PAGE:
Chris Arreola has the heart of a warrior and the soul of a stand-up comedian. Taken together, the fighter's two sides could turn him into a phenomenon not seen in a long time—the American heavyweight boxing superstar.
As Chris Arreola trains for his fight with Vitali Klitschko on September 26th at the Staples Center, he has a lot on his mind. The fight is for Klitschko's WBC heavyweight belt, and taking that belt would make Arreola the first man of Mexican descent in history to win a share of the heavyweight title.
It's a goal that Arreola first set his sights on when he laced up the gloves as an eight-year-old growing up in East L.A. For critics who think he's being rushed along too quickly in this fight with Klitschko, he cites his many years of fighting, dating back to those childhood days, and claims that right now he's as ready for a big title fight as he'll ever be.
"Maybe I've never fought a top-ten heavyweight," he says, "but I've beaten a lot of undefeated fighters, and a lot of these undefeated guys could beat most of the top-ten guys in the world. I've been boxing for sixteen, seventeen years now. So if not now, then what am I boxing for? I've paid my dues over the course of my life and I'm ready."
But one of the main criticisms of Arreola is that he doesn't pay his dues, at least not where it counts for a fighter - in the gym. Just a few months before the Klitschko fight, Arreola was seen in public looking heavier than ever. His weight and flabby upper body have made talking points for critics in each of his successive fights as he's gained more and more renown. They ask how a man who isn't willing to dedicate himself to his overall fitness can ever hope to be a true champion.
Now that he's fighting for a title on the big stage, this question is one of the main topics of conversation when writers assess his chances at beating the 6'7" leviathan. It's a question that irritates Arreola , because in his mind, it completely misses the point. "It does bug me that they fixate on my weight and my physical appearance," he says, "because not once have I ever shown that I was tired in the ring. Not once have I changed the way that I fight. They're more fixated on my weight than they are on my performance."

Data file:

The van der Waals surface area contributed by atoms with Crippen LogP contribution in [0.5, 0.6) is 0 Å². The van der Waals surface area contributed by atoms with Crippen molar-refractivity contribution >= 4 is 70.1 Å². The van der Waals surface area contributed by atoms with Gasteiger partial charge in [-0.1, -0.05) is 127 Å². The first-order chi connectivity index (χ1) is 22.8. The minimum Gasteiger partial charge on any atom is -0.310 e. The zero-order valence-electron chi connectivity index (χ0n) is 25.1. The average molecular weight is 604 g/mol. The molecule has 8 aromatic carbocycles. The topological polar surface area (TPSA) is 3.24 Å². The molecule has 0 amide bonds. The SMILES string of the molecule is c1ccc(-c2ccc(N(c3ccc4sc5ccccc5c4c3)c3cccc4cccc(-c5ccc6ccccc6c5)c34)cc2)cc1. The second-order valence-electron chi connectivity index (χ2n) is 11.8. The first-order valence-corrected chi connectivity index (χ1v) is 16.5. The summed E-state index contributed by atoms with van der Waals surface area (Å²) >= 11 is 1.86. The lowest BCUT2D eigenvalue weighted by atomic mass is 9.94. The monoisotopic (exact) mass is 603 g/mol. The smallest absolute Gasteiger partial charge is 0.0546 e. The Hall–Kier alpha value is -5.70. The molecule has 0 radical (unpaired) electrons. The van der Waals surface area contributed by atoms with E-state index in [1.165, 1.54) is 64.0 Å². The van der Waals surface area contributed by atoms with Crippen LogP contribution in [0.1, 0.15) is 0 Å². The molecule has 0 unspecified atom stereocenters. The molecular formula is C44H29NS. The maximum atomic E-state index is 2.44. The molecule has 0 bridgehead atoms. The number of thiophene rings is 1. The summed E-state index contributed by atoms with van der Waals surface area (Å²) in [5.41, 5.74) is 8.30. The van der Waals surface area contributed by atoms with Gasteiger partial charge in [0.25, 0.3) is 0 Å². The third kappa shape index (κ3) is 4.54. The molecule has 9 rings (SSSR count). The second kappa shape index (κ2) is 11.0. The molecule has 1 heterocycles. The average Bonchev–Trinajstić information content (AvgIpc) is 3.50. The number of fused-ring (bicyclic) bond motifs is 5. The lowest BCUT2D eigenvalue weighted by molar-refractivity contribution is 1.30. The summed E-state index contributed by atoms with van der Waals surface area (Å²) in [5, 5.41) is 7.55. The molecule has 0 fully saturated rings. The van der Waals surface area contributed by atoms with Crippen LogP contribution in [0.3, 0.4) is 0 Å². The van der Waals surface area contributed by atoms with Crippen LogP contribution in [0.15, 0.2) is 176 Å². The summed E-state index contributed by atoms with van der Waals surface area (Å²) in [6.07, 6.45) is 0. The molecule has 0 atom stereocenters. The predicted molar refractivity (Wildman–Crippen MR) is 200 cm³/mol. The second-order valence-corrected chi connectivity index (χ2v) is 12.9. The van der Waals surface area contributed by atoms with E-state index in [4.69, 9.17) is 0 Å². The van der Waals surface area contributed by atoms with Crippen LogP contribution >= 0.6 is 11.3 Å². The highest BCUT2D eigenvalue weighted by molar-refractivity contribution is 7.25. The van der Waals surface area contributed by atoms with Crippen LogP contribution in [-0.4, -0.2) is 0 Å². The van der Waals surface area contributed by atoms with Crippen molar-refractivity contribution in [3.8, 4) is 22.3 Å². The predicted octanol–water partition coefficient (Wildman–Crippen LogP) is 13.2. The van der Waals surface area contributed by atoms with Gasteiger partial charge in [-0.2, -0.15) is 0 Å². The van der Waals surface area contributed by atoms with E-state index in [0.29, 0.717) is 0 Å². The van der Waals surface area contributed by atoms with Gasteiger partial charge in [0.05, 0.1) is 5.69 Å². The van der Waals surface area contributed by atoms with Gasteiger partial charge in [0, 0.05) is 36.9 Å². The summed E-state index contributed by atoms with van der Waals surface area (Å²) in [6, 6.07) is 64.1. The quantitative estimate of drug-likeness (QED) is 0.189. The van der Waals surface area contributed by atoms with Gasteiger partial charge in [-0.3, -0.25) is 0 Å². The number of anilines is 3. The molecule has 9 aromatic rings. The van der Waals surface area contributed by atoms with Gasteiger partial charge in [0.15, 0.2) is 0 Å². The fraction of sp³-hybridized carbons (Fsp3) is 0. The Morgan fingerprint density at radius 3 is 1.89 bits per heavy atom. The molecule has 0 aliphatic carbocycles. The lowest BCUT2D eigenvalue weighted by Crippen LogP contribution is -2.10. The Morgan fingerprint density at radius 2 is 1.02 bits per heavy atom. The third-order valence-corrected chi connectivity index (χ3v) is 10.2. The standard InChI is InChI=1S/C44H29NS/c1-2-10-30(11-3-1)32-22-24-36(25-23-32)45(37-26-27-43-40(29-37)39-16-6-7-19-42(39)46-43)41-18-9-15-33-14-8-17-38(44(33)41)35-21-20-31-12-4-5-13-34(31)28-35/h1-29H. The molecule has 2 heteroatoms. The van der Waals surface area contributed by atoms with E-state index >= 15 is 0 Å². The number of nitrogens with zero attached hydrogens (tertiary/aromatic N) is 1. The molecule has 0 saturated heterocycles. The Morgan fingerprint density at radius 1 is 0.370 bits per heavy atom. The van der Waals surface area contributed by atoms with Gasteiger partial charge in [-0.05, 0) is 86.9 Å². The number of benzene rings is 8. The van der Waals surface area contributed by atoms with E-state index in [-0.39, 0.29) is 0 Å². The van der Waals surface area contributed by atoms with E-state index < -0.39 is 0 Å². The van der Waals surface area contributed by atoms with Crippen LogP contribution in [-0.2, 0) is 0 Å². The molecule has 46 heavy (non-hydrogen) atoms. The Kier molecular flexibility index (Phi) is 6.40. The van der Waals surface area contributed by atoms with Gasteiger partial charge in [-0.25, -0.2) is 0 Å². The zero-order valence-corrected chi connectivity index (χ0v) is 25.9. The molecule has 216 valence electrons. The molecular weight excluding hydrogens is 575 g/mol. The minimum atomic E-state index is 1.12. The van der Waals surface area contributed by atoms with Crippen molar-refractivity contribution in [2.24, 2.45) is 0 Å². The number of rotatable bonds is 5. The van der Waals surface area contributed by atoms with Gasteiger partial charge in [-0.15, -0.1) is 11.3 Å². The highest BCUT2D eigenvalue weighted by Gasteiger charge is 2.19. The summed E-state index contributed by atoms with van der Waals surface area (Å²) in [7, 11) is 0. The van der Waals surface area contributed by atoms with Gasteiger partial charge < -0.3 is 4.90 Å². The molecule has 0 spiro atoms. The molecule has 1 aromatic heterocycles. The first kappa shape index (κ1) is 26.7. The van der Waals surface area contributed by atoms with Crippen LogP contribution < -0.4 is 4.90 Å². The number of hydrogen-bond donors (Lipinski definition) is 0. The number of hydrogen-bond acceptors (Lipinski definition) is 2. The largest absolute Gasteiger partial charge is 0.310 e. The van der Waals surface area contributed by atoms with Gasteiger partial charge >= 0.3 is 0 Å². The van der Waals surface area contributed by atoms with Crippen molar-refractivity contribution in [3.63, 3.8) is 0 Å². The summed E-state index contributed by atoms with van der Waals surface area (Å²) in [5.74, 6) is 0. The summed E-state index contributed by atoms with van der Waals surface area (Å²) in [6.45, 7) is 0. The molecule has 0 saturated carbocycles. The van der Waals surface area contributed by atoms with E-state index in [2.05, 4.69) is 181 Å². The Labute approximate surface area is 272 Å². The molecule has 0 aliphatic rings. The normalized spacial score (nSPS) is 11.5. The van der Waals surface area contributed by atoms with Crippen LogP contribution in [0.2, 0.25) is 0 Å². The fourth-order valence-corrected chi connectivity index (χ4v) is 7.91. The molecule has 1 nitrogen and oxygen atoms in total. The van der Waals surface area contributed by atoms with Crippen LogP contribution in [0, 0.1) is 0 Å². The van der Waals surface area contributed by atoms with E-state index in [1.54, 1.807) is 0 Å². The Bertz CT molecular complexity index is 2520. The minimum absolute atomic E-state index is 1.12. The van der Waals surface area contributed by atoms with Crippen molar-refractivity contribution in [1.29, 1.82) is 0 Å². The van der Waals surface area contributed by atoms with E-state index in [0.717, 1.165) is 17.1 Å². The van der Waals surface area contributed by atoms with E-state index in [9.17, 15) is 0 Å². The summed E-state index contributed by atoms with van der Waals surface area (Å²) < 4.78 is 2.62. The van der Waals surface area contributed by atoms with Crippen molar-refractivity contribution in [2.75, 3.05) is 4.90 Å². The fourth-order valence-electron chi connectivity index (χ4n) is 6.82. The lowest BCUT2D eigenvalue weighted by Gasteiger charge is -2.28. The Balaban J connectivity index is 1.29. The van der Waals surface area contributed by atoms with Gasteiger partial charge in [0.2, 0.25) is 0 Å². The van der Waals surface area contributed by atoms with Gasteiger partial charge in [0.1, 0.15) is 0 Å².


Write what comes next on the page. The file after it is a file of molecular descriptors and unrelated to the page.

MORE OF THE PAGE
Arreola has a point. Whatever his body may look like when he fights, it's hard to argue with the results. Twenty-seven bouts, twenty-four knockouts, and most of them of the crowd-pleasing,"Oh-my-God-did-you-see-that?" variety that turns winning fighters into YouTube sensations and must-see stars. There's no question that Arreola has the total package to become a huge star on the American scene, possessing both gigantic punching power and a gigantic personality. The knockouts are self-evident, and so is his charisma.
"I've always wanted to do a set of stand-up comedy," he admits. "Just go in there on amateur night and try to do a routine. It's sort of seems like boxing actually, because it's just you and the stage. No one else can come in there and help you."
Anyone who's ever hung around the guy knows that being a comedian would not be an unlikely alternative career choice. Joking around is a way of life for Chris Arreola. As he tells it, he and his trainer bust on each other so hard that observers often wonder how they maintain their relationship. "I've always been a class clown type. Me and my friends, me and Henry, my trainer, we're ball-busters. And it's all in good fun, believe me. People look at what we say to each other and they say, "How are you guys friends?"
Then again, when talk turns to his boxing career, the jokes go out the window. Asked if he'll go right after Wladimir Klitschko if he beats Vitali, he turns serious in a heartbeat. "The thing about it is, man, I don't look at this as 'if' I beat Vitali. It's 'when.' When I win this fight, if Wladimir Klitschko is the next fight in front of me, then so be it, because what I look forward to is being the undisputed heavyweight champion."
His confidence heading into his first world title shot is undeniable. Ironically, for a man who is constantly facing questions about his weight, a lot of that confidence has to do with his fitness level and how he sees the Kltischko fight playing out. "I'm prepared to go into deep water with him, and I'm pretty sure that we're going to go deep into the fight. But it's not going the full twelve rounds, that's for sure. I picture myself just breaking him down little by little, chipping away and chipping away, and then finally finding that opening that I'll be looking for."
Despite his reputation as the life of the party, Arreola hasn't planned any particular victory celebration yet, beyond some immediate post-fight sustenance. "After I get the title, when I get to the dressing room, I'm going to have some beer on ice ready for me. So I'm warning you, I might stumble into the press conference pretty buzzed."
After that, the sky's the limit. As a big-punching Mexican-American who is all kill-or-be-killed fury in the ring and affable, approachable and completely hilarious out of it, Arreola has the potential to become the first heavyweight to capture the American imagination since Mike Tyson. So provided everything goes according to plan, just how long does Arreola imagine his boxing career lasting? "I'm thinking like my mid-thirties. Seven more years and I'm out. And then when I get to my time, I'll just, you know, sit next to Max Kellerman and Jim Lampley and announce the fights with them."
I picture myself just breaking him down little by little, chipping away and chipping away, and then finally finding that opening that I'll be looking for.
Posted 12:00 AM | Sep 22, 2009
HBO WCB - Sep. 26, 2009